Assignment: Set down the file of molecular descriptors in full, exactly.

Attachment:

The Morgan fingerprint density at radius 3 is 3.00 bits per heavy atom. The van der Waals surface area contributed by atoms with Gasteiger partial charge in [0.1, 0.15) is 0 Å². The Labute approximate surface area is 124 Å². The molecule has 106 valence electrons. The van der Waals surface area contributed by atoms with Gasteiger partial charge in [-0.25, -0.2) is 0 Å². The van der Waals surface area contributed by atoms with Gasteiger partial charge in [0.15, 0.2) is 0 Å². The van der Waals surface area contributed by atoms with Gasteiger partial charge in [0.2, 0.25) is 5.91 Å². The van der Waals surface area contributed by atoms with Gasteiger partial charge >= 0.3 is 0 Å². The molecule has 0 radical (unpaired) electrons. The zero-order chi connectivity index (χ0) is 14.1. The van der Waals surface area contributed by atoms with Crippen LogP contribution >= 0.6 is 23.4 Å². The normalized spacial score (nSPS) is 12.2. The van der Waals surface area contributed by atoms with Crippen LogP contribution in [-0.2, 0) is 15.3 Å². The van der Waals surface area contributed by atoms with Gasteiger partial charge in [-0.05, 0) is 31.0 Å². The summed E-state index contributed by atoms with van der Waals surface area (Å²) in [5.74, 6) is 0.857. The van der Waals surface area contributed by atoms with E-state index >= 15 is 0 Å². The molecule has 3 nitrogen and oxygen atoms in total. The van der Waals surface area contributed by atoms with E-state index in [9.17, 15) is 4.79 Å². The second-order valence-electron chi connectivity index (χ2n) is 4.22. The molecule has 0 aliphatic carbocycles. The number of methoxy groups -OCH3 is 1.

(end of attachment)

The Morgan fingerprint density at radius 3 is 3.00 bits per heavy atom. The van der Waals surface area contributed by atoms with Gasteiger partial charge in [0.1, 0.15) is 0 Å². The Labute approximate surface area is 124 Å². The molecule has 106 valence electrons. The van der Waals surface area contributed by atoms with Gasteiger partial charge in [-0.25, -0.2) is 0 Å². The van der Waals surface area contributed by atoms with Gasteiger partial charge in [0.15, 0.2) is 0 Å². The van der Waals surface area contributed by atoms with Gasteiger partial charge in [0.2, 0.25) is 5.91 Å². The van der Waals surface area contributed by atoms with Gasteiger partial charge >= 0.3 is 0 Å². The molecule has 0 radical (unpaired) electrons. The zero-order chi connectivity index (χ0) is 14.1. The van der Waals surface area contributed by atoms with Crippen LogP contribution >= 0.6 is 23.4 Å². The normalized spacial score (nSPS) is 12.2. The van der Waals surface area contributed by atoms with Crippen LogP contribution in [-0.2, 0) is 15.3 Å². The van der Waals surface area contributed by atoms with Gasteiger partial charge in [-0.05, 0) is 31.0 Å². The summed E-state index contributed by atoms with van der Waals surface area (Å²) in [5.74, 6) is 0.857. The van der Waals surface area contributed by atoms with E-state index >= 15 is 0 Å². The molecule has 3 nitrogen and oxygen atoms in total. The van der Waals surface area contributed by atoms with E-state index in [9.17, 15) is 4.79 Å². The second-order valence-electron chi connectivity index (χ2n) is 4.22. The molecule has 0 aliphatic carbocycles. The number of methoxy groups -OCH3 is 1.